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I found a secret stash of elderberries this week. Now what’s a girl to do?

Pontack, of course.

Despite the name – which sounds like a rather spiffing card game played for high stakes by bright young things – it is an elderberry sauce that has been knocking around since the seventeenth cetury.  Now this really IS slow food. It takes time to mature and apparently keeps for seven years. Nothing lasts that long in this house. but if you can lay up a store for twelve months or so, it’s all the better.

This recipe makes about  2 pints and is adapted from Pam Corbin’s recipe in the River Cottage Preserves handbook.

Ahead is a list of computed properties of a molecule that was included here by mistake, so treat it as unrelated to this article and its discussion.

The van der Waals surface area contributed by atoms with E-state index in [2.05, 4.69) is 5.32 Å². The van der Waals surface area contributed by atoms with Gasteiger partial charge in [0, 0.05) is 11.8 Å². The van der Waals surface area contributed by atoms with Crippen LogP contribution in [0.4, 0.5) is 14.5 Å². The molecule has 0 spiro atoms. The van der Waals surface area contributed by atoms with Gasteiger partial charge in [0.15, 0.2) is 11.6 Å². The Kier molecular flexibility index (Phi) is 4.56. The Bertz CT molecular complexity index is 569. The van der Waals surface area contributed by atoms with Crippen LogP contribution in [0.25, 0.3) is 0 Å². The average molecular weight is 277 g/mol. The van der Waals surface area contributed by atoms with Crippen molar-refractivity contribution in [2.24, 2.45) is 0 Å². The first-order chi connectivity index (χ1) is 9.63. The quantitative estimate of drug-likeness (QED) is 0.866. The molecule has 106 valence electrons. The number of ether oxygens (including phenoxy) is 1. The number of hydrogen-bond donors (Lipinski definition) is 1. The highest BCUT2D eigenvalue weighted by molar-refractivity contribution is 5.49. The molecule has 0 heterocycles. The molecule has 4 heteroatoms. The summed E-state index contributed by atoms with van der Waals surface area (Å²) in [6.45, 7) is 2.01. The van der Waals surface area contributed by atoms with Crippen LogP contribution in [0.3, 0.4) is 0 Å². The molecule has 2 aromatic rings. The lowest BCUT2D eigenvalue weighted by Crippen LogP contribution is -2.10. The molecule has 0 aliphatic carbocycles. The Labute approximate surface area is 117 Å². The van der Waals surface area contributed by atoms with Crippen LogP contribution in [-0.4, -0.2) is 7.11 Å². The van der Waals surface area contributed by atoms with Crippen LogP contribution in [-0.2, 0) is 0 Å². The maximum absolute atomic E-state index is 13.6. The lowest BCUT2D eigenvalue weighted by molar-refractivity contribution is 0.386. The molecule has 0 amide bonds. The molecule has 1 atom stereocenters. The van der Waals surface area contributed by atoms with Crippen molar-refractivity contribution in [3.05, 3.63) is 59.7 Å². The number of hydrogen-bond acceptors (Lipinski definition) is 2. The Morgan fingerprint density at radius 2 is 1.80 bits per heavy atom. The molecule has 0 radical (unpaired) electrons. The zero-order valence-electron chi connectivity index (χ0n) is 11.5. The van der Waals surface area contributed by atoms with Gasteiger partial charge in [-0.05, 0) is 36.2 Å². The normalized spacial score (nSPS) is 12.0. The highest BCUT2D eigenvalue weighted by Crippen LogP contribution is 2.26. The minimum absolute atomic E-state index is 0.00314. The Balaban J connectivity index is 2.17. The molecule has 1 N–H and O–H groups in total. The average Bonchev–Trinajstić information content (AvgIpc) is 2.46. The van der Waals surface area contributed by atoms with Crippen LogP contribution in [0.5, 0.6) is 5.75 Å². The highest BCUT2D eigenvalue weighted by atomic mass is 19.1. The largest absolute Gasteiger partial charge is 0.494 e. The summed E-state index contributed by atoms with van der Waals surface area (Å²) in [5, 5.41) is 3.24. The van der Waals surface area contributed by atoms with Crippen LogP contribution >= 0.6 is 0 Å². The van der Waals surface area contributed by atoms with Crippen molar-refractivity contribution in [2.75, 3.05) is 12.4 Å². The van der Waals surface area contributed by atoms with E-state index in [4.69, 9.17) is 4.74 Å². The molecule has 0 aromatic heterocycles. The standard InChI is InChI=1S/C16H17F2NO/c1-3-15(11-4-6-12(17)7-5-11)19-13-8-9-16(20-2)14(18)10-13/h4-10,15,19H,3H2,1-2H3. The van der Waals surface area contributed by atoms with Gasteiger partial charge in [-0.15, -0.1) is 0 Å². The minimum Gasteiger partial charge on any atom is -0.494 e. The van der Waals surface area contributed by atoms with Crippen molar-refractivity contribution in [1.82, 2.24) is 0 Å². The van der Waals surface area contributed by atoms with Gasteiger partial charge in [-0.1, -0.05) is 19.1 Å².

• 2 pounds fresh elderberries, or 12 ounces dried
  • 4 cups cider vinegar
  • 1 pound shallots, minced
  • 10 cloves
  • 10 allspice berries
  • 1 teaspoon nutmeg
  • 2 tablespoons cracked black peppercorns
  • 25g fresh root ginger, buised
  • pinch of salt
  1. Take all the elderberries off the stems using a fork. It’ll take a little while but is quite therapeutic.  The stems are slightly toxic and the first rule of cooking here is ‘try not to poison anyone’.
  2. Put the elderberries into a casserole  dish with the vinegar and cook at 130 degreesC for 6 hours or overnight.
  3. Strain through a sieve (to catch all the berries) and into a large bowl crushing  the cooked berries with a potato masher to obtain as much juice as you can.
  4. Pour the sauce into a pot and add the remaining ingredients. Simmer gently for 25 minutes until slightly reduced. Strain one more time to remove the spices.
  5. Return it to the pot and bring it to a boil; let it boil for 5 minutes.
  6. Pour the hot pontack into warm, sterilised bottles and seal. Let cool and put in your pantry.

Great with winter stews, especially pork and game or added to gravies.